You may want to invest in a good desk and chair. Perhaps bookshelves might be a good option. And if you are on video calls on a regular basis, it may be a good idea to bump up your background with some art that also makes you happy when you see it.

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4. Go for a walk

It can be tedious sitting inside the house all day, so remember to move. Something as simple as a walk or a jog for a few minutes could help you refocus when you get home.

Or, think about other forms of exercise to rejuvenate your work routine. Even a 10-minute yoga video could help you stay in the right mindset for work.

5. Set boundaries

Some bosses may think that since you’re home near your desk, it will be easy for you to work on one last project or send one more email. If that’s the case, it might be a good idea for you to set some boundaries.

Log off at a specific time every day and don’t answer work calls or emails after that. It may also be a good way for you to better achieve your daily work goals when you have a set time to sign off.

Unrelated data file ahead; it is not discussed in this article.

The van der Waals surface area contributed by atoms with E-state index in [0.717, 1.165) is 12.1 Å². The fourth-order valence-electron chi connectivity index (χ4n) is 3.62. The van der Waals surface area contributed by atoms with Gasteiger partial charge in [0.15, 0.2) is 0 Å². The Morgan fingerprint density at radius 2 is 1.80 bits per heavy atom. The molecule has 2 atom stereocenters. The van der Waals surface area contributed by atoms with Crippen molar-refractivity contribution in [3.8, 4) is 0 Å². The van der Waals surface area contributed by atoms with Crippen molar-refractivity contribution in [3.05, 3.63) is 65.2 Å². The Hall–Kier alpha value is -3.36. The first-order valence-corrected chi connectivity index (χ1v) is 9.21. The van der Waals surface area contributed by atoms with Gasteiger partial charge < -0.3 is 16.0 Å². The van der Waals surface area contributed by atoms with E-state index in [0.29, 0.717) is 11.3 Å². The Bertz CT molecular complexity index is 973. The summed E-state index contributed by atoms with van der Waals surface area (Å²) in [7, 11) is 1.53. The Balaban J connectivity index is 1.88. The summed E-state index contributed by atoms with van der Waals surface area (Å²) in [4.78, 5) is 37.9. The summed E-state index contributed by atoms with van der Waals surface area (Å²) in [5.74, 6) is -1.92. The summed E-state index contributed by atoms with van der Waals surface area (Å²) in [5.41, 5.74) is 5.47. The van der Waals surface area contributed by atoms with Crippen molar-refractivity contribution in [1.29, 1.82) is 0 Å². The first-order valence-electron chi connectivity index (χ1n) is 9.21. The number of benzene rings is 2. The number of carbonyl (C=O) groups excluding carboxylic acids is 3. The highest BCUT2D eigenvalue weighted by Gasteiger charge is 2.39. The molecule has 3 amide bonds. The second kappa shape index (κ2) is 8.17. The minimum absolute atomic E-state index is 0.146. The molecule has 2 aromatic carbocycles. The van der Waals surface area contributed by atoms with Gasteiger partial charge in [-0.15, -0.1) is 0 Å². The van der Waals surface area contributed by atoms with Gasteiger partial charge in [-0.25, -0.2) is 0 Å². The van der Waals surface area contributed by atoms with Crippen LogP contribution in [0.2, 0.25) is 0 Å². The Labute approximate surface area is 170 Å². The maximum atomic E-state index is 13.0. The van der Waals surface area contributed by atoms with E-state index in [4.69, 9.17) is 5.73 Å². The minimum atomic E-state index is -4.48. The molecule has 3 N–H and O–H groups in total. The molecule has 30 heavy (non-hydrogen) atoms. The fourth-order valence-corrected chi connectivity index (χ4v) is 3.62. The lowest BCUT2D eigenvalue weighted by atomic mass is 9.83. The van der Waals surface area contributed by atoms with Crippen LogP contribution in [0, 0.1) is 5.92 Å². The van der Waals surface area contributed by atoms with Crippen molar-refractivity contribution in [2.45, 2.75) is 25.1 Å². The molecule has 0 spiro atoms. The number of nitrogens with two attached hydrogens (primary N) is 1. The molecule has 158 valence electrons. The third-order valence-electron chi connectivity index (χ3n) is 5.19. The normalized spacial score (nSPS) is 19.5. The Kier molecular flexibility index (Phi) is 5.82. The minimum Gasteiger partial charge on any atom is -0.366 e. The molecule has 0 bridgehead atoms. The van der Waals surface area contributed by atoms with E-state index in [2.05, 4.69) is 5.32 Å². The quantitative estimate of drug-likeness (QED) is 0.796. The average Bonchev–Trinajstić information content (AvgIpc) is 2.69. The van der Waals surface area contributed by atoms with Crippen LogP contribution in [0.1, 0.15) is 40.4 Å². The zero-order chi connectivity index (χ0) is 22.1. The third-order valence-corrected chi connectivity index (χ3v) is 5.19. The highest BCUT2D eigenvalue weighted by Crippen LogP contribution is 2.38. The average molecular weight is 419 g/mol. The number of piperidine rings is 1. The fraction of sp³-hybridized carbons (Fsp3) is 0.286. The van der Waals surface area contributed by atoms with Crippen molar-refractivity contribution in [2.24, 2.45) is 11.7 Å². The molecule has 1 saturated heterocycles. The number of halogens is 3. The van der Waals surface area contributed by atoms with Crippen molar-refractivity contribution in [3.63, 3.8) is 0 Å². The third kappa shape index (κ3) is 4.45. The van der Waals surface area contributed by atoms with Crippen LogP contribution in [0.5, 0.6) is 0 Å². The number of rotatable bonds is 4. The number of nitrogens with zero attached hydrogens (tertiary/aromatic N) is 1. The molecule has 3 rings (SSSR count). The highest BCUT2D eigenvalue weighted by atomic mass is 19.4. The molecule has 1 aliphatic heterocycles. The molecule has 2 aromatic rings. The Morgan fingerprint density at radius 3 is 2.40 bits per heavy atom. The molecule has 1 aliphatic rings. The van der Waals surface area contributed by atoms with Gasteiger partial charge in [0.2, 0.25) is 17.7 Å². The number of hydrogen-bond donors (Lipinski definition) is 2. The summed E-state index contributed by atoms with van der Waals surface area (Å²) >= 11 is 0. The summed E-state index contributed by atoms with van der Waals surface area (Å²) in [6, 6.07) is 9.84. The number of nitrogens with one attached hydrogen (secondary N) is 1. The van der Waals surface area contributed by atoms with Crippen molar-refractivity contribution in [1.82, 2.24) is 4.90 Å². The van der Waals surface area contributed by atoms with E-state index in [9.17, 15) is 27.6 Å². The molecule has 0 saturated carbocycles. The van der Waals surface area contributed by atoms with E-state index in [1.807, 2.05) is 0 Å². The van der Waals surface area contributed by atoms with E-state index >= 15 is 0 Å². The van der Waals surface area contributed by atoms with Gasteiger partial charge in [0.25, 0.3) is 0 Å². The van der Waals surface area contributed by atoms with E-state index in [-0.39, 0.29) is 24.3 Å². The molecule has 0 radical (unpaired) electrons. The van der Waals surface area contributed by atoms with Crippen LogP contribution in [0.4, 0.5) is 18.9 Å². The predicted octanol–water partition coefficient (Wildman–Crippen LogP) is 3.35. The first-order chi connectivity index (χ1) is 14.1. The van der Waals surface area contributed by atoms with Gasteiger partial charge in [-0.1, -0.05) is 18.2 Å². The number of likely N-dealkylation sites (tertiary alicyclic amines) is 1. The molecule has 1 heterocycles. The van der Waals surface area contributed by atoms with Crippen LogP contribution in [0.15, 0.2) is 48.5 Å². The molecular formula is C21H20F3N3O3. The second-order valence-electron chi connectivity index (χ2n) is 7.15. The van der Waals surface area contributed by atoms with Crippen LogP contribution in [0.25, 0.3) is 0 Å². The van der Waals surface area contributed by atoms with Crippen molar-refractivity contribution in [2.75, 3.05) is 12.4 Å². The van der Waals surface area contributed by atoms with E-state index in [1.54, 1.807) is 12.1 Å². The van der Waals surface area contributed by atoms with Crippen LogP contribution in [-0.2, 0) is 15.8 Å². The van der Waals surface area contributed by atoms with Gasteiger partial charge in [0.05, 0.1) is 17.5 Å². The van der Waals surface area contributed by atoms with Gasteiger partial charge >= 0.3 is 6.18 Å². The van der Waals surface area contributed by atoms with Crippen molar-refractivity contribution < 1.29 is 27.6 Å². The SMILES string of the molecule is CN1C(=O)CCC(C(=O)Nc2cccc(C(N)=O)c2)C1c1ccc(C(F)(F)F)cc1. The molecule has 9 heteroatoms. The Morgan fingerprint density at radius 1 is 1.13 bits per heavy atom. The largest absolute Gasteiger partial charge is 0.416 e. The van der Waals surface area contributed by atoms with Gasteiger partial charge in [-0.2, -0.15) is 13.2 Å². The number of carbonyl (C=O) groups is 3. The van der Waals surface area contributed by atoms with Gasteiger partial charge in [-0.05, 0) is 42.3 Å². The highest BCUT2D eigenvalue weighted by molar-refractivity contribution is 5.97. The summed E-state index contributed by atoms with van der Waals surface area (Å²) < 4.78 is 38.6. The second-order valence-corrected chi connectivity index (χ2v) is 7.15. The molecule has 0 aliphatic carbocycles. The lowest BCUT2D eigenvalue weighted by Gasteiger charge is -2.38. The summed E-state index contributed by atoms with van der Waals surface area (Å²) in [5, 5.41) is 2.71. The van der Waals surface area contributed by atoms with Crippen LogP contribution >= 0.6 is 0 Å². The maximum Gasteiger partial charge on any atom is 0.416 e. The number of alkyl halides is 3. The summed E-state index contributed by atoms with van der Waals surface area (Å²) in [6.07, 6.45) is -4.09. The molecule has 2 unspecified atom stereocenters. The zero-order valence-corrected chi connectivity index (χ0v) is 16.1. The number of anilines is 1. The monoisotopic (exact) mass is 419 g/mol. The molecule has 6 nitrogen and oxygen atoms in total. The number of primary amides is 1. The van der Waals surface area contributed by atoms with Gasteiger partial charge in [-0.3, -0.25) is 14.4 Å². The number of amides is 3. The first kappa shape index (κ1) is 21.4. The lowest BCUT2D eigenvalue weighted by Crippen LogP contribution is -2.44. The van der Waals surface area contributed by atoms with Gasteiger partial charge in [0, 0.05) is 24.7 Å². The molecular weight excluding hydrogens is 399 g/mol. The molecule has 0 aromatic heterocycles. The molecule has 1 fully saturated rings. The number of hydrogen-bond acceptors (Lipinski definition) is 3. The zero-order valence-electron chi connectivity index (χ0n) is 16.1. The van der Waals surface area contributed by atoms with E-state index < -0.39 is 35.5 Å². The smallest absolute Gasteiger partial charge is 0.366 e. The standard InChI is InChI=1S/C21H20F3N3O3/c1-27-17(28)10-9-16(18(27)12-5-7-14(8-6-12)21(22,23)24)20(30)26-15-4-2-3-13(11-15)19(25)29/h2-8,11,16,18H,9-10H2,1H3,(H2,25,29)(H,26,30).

6. Find some background noise

For some people, there could be such a thing as too much quiet. If that’s the case, think about background noise you can use to keep you focused.

Perhaps music without words, such as classical music or movie scores, is a good option. You may also want to look into meditation apps or music apps that have background tracks like rain, waves, or other soothing sounds.

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7. Set a timer